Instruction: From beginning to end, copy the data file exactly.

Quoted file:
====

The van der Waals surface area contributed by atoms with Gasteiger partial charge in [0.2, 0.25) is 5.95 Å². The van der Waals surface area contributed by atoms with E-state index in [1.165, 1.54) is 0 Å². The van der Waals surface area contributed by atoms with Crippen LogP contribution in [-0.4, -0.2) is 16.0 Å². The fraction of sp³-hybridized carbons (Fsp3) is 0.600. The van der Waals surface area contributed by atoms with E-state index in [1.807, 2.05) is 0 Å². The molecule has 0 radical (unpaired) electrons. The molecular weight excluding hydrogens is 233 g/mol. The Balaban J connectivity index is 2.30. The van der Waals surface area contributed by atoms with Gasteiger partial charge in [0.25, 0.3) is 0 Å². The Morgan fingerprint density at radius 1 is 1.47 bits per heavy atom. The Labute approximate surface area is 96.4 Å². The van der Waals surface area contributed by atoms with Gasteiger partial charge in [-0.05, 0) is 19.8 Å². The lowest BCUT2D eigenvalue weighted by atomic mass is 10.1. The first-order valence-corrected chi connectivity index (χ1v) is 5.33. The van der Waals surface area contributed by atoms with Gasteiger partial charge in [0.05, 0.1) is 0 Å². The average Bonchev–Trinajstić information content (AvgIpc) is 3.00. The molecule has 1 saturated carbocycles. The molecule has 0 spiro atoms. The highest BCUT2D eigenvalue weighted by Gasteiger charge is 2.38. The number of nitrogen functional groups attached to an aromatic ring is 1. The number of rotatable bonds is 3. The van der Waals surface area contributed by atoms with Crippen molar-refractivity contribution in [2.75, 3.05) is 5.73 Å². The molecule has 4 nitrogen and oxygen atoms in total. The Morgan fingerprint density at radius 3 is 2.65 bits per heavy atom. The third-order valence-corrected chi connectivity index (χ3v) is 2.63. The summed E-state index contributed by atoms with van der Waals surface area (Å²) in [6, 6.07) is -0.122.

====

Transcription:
The van der Waals surface area contributed by atoms with Gasteiger partial charge in [0.2, 0.25) is 5.95 Å². The van der Waals surface area contributed by atoms with E-state index in [1.165, 1.54) is 0 Å². The van der Waals surface area contributed by atoms with Crippen LogP contribution in [-0.4, -0.2) is 16.0 Å². The fraction of sp³-hybridized carbons (Fsp3) is 0.600. The van der Waals surface area contributed by atoms with E-state index in [1.807, 2.05) is 0 Å². The molecule has 0 radical (unpaired) electrons. The molecular weight excluding hydrogens is 233 g/mol. The Balaban J connectivity index is 2.30. The van der Waals surface area contributed by atoms with Gasteiger partial charge in [0.25, 0.3) is 0 Å². The Morgan fingerprint density at radius 1 is 1.47 bits per heavy atom. The Labute approximate surface area is 96.4 Å². The van der Waals surface area contributed by atoms with Gasteiger partial charge in [-0.05, 0) is 19.8 Å². The lowest BCUT2D eigenvalue weighted by atomic mass is 10.1. The first-order valence-corrected chi connectivity index (χ1v) is 5.33. The van der Waals surface area contributed by atoms with Gasteiger partial charge in [0.05, 0.1) is 0 Å². The average Bonchev–Trinajstić information content (AvgIpc) is 3.00. The molecule has 1 saturated carbocycles. The molecule has 0 spiro atoms. The highest BCUT2D eigenvalue weighted by Gasteiger charge is 2.38. The number of nitrogen functional groups attached to an aromatic ring is 1. The number of rotatable bonds is 3. The van der Waals surface area contributed by atoms with Crippen molar-refractivity contribution in [2.75, 3.05) is 5.73 Å². The molecule has 4 nitrogen and oxygen atoms in total. The Morgan fingerprint density at radius 3 is 2.65 bits per heavy atom. The third-order valence-corrected chi connectivity index (χ3v) is 2.63. The summed E-state index contributed by atoms with van der Waals surface area (Å²) in [6, 6.07) is -0.122.